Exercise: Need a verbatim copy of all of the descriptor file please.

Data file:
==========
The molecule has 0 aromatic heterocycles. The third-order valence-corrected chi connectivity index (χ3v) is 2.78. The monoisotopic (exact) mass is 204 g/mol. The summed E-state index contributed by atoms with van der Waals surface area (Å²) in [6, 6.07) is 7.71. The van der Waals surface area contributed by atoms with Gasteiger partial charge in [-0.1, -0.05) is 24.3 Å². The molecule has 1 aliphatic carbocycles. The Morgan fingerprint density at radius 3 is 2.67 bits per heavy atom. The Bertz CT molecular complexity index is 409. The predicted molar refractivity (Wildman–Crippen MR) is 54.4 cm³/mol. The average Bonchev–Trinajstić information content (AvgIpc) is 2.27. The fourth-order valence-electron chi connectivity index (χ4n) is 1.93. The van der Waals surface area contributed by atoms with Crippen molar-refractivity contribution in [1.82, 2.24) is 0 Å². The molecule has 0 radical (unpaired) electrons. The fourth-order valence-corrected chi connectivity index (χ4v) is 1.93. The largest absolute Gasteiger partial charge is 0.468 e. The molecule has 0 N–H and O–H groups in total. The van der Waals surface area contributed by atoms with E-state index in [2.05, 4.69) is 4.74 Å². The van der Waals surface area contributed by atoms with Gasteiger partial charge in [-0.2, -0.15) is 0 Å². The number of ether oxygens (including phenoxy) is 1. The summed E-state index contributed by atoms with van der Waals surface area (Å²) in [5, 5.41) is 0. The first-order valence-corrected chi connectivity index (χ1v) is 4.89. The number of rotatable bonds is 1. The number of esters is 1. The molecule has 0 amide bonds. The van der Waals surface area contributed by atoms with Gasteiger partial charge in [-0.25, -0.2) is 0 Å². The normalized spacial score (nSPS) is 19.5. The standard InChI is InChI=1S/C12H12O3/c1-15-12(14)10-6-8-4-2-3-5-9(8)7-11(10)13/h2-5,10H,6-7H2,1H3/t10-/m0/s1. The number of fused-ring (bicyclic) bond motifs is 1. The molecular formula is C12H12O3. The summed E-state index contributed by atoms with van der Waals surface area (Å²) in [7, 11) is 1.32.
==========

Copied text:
The molecule has 0 aromatic heterocycles. The third-order valence-corrected chi connectivity index (χ3v) is 2.78. The monoisotopic (exact) mass is 204 g/mol. The summed E-state index contributed by atoms with van der Waals surface area (Å²) in [6, 6.07) is 7.71. The van der Waals surface area contributed by atoms with Gasteiger partial charge in [-0.1, -0.05) is 24.3 Å². The molecule has 1 aliphatic carbocycles. The Morgan fingerprint density at radius 3 is 2.67 bits per heavy atom. The Bertz CT molecular complexity index is 409. The predicted molar refractivity (Wildman–Crippen MR) is 54.4 cm³/mol. The average Bonchev–Trinajstić information content (AvgIpc) is 2.27. The fourth-order valence-electron chi connectivity index (χ4n) is 1.93. The van der Waals surface area contributed by atoms with Crippen molar-refractivity contribution in [1.82, 2.24) is 0 Å². The molecule has 0 radical (unpaired) electrons. The fourth-order valence-corrected chi connectivity index (χ4v) is 1.93. The largest absolute Gasteiger partial charge is 0.468 e. The molecule has 0 N–H and O–H groups in total. The van der Waals surface area contributed by atoms with E-state index in [2.05, 4.69) is 4.74 Å². The van der Waals surface area contributed by atoms with Gasteiger partial charge in [-0.2, -0.15) is 0 Å². The number of ether oxygens (including phenoxy) is 1. The summed E-state index contributed by atoms with van der Waals surface area (Å²) in [5, 5.41) is 0. The first-order valence-corrected chi connectivity index (χ1v) is 4.89. The number of rotatable bonds is 1. The number of esters is 1. The molecule has 0 amide bonds. The van der Waals surface area contributed by atoms with Gasteiger partial charge in [-0.25, -0.2) is 0 Å². The normalized spacial score (nSPS) is 19.5. The standard InChI is InChI=1S/C12H12O3/c1-15-12(14)10-6-8-4-2-3-5-9(8)7-11(10)13/h2-5,10H,6-7H2,1H3/t10-/m0/s1. The number of fused-ring (bicyclic) bond motifs is 1. The molecular formula is C12H12O3. The summed E-state index contributed by atoms with van der Waals surface area (Å²) in [7, 11) is 1.32.